CTE Study Shows 41% of Fighters Tested Positive For TES

A New Study Done By The British Journal of Sports Medicine Could Improve Our Understanding of CTE.

CTE
Boxing knockout (Left)(Image via Bleacher Report) and a brain (Right)(Image via USA Today)

There has been a new development in CTE research.

Chronic traumatic encephalopathy (CTE) continues to be studied despite current technology only allowing for post-mortem diagnoses. The British Journal of Sports Medicine believes testing athletes for traumatic encephalopathy syndrome (TES) might help better understand CTE. 

The latest study featured 176 fighters, with 67 still active. After testing every fighter for TES, 41% were diagnosed as positive based on criteria built by professionals. Further conclusions were made about the age fighters start training and the number of knockouts sustained being primary factors for the high percentage of TES.

Out of 176 fighters tested, 110 were boxers, with the rest being MMA fighters. Although MMA also contributed to the results, boxers tend to start fighting earlier and more often, which puts them at a higher risk of TES. 

According to BloodyElbow’s review of the study, the statistics were backed by attempting to limit outliers: 

“To be counted as a fighter with TES, the combat sports athlete study had certain boxes that needed to be checked. TES positive athletes had to have had substantial exposure to repeated head injuries (RHI), cognitive impairment and/or poorly regulated emotional responses, progression of symptoms and no other factors could be responsible for their symptoms.”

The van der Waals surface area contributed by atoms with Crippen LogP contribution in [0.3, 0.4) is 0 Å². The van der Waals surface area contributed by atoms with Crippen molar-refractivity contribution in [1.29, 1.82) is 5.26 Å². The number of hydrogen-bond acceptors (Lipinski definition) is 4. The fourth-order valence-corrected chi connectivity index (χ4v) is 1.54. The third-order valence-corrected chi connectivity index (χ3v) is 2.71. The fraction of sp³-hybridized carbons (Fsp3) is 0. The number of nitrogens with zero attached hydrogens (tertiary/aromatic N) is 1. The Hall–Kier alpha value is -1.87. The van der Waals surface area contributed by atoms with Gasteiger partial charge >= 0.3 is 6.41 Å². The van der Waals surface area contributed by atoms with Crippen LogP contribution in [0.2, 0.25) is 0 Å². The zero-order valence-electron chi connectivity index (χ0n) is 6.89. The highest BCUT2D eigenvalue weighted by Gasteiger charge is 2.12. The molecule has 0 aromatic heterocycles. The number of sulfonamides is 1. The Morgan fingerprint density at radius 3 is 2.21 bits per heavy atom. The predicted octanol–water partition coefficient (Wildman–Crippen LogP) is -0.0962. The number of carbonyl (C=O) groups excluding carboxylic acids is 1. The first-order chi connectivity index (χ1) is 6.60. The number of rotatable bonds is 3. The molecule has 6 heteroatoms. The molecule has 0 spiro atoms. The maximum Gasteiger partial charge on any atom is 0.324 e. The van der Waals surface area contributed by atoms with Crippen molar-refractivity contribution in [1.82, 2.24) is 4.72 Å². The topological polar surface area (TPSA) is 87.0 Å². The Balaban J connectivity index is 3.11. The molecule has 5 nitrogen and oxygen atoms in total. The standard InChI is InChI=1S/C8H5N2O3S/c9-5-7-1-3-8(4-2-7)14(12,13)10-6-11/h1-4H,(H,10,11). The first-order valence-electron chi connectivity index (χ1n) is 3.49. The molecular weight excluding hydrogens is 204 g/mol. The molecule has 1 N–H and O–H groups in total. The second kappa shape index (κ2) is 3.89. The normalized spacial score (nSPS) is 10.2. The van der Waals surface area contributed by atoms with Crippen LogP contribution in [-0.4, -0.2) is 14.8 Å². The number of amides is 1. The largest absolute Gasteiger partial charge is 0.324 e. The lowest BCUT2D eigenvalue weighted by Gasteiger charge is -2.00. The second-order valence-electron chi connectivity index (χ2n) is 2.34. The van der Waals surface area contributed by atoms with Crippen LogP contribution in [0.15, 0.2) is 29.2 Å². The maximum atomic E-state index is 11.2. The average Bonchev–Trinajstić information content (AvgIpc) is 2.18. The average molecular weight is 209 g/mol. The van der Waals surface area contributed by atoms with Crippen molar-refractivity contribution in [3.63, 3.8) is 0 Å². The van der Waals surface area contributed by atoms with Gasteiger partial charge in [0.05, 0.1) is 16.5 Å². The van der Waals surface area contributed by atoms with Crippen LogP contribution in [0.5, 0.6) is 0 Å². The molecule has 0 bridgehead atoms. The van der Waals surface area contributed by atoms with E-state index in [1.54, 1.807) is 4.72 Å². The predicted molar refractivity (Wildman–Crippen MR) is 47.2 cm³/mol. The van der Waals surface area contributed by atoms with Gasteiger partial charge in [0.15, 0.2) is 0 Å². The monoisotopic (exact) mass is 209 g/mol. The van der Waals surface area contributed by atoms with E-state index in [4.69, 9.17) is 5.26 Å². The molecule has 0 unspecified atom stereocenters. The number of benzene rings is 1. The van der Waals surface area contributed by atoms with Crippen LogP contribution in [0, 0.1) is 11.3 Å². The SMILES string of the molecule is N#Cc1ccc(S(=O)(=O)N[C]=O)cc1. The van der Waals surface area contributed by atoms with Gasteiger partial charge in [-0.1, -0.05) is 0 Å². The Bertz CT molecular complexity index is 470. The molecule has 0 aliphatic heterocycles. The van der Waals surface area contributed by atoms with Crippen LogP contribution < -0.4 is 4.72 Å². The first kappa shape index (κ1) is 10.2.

Most combat sports fans wouldn’t be shocked by the idea of fighters having CTE or TES. The more significant concern is the high percentage of fighters suffering from severe brain damage. The British Journal of Sports Medicine clarified that fighters diagnosed with TES might not have CTE. Yet, the development of new studies and ways of thinking could help improve fighters’ safety in the future. 

Julie Kedzie will donate her brain to CTE studies

The only way to diagnose someone with CTE is after they pass away. More fighters have recently volunteered for post-mortem testing, but there has reportedly been a lack of female participants. Luckily, one UFC veteran has stepped up. 

Julie Kedzie, who fought twice in 2013 for the UFC, losing both fights, has agreed to donate her brain to CTE research. According to MMA Underground, Kedzie had this to say about her decision: 

“I just thought it was the right thing to do and wanted to know how to do it, and then did it!”

The lack of information on head trauma in fighters is concerning. Although it’s an accepted risk by fighters, further knowledge could help lower the percentages of those affected. The bravery of Kedzie and other athletes willing to donate their brains for research could benefit future generations.

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